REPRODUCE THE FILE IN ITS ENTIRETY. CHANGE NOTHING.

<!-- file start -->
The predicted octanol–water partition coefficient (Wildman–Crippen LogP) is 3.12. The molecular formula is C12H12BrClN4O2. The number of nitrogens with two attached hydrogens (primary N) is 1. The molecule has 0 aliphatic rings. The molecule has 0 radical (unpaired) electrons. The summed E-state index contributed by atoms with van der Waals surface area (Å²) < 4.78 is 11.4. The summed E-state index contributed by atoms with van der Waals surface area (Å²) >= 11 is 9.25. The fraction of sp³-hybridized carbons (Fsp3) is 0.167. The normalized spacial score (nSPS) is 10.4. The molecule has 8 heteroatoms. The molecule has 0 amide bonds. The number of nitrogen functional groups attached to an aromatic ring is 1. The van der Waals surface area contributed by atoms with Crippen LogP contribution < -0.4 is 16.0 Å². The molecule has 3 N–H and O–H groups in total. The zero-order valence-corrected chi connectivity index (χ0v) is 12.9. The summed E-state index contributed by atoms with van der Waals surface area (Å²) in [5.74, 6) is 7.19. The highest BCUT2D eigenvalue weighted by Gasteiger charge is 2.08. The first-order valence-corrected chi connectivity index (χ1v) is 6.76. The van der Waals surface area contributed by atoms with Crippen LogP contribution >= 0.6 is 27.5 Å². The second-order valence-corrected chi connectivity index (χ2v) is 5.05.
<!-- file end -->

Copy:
The predicted octanol–water partition coefficient (Wildman–Crippen LogP) is 3.12. The molecular formula is C12H12BrClN4O2. The number of nitrogens with two attached hydrogens (primary N) is 1. The molecule has 0 aliphatic rings. The molecule has 0 radical (unpaired) electrons. The summed E-state index contributed by atoms with van der Waals surface area (Å²) < 4.78 is 11.4. The summed E-state index contributed by atoms with van der Waals surface area (Å²) >= 11 is 9.25. The fraction of sp³-hybridized carbons (Fsp3) is 0.167. The normalized spacial score (nSPS) is 10.4. The molecule has 8 heteroatoms. The molecule has 0 amide bonds. The number of nitrogen functional groups attached to an aromatic ring is 1. The van der Waals surface area contributed by atoms with Crippen LogP contribution < -0.4 is 16.0 Å². The molecule has 3 N–H and O–H groups in total. The zero-order valence-corrected chi connectivity index (χ0v) is 12.9. The summed E-state index contributed by atoms with van der Waals surface area (Å²) in [5.74, 6) is 7.19. The highest BCUT2D eigenvalue weighted by Gasteiger charge is 2.08. The first-order valence-corrected chi connectivity index (χ1v) is 6.76. The van der Waals surface area contributed by atoms with Crippen LogP contribution >= 0.6 is 27.5 Å². The second-order valence-corrected chi connectivity index (χ2v) is 5.05.